In a world full of ever changing trends, it can be difficult to find the perfect piece of jewelry to match your closet and your piggy bank. Fortunately, estate jewelry offers a rare solution. From daring architecturally-inspired Art Deco brooches to the romantic feminine Edwardian details, estate jewelry comprises a wide variety of designs and price ranges. Not to mention, an expanded value over purchasing a brand new piece.
For those fascinated with one-off styles and vintage gemstone cuts – and a great deal – buying jewelry second hand can rewarding and lucriative.
What is "estate jewelry"?
The term “estate jewelry” practically means that it has was owned by someone else, not undoubtably that is has come from someone’s estate – although sometimes it does.
Estate jewelry combines high-end design with impeccable construction and fine gemstones at a more approachable price than new pieces. And as an added feature – it’s often an original which is why a great piece is always in demand whether your collecting or purging. Rather than a piece of jewelry you see on everyone else in town, estate jewelry is as special and personalized as its wearer.
What Time Periods Does Estate Jewelry Most Likely From?
Whether the piece belonged to an infamous queen, a celebrity or a family relative, there is a history and a narrative to estate jewelry that brand new items just do not possess. Collectors of antique pieces find that they are both wearable and serve as mementos from years gone by. In fact, most customers look to find pieces from all of the most popular design eras in order to finish off their jewelry collections.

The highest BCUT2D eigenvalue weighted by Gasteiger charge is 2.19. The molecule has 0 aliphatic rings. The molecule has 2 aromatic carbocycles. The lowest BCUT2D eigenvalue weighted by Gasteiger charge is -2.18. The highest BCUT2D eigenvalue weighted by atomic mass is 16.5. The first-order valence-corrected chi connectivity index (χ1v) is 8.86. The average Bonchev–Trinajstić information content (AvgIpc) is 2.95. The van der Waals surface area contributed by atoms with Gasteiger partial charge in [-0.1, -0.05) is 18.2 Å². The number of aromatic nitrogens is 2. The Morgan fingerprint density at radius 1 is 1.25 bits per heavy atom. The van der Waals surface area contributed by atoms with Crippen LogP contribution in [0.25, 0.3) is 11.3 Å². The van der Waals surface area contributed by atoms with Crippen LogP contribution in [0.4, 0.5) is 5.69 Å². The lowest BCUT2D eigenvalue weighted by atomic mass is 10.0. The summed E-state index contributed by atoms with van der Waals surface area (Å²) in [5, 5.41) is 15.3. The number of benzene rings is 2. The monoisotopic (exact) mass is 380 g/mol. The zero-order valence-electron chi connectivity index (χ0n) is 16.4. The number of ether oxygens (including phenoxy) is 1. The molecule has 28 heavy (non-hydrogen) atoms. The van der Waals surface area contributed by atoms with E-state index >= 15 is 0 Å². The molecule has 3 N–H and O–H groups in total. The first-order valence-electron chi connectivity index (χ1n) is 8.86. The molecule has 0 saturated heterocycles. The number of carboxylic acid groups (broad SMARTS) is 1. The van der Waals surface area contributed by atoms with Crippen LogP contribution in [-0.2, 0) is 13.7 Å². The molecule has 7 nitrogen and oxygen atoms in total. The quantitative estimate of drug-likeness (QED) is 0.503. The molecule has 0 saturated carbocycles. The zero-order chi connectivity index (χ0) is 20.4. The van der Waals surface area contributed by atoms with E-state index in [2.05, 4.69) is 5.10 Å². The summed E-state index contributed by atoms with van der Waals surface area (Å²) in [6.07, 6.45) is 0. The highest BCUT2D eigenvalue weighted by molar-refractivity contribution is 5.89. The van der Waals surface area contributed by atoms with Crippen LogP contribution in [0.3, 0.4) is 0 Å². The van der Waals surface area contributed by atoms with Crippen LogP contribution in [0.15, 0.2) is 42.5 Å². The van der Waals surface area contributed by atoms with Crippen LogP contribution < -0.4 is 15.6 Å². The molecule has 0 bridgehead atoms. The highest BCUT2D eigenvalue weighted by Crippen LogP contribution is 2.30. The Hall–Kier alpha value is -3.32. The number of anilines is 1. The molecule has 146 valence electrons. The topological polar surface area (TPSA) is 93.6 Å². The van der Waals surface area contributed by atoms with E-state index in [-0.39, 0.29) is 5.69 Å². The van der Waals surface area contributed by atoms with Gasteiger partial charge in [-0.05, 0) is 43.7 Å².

Here’s a quick look at the time periods our customers ask us for most in our store:
Georgian (1714 – 1837)
The Georgian period was inspired by the Hanoverian Monarchs of the United Kingdom. While the reign of English kings dictated the guidelines for Georgian jewelry, design wise the pieces were coveted internationally and inspired creations all over Europe and North America.
Jewelry from the Georgian era is said to be influenced by the time of day it would have been adorned. Garnet, topaz, emerald and ruby were often worn during the day while rose and mine cut diamonds were solely worn at night. Brooches, necklaces and rings from this era are extremely tough to find because they were often handmade without today's tools.
Victorian (1837 – 1900)
The Victorian era, named after Queen Victoria, marked an era of money and the rise of industrialization and the middle class. Women were asserting themselves for jobs as clerks, teachers, factory inspectors and they were determined to win the right to vote. Women’s fashion experienced a profound transformation and crinolines expanded to astronomical proportions.
As a result, women were purchasing jewelry as gifts for themselves, and to meet the demand for pieces, a wide variety of gemstones were used as cost alternatives to more precious stones like diamonds and emeralds. Amethysts, coral, garnets, turquoise, seed pearls, and opals were also popular gemstones across the world at the time.
Victorian designs were influenced by fine art and architecture like those of the Georgian era but with more ornate and detailed features seen most frequently in necklaces, lockets and brooches.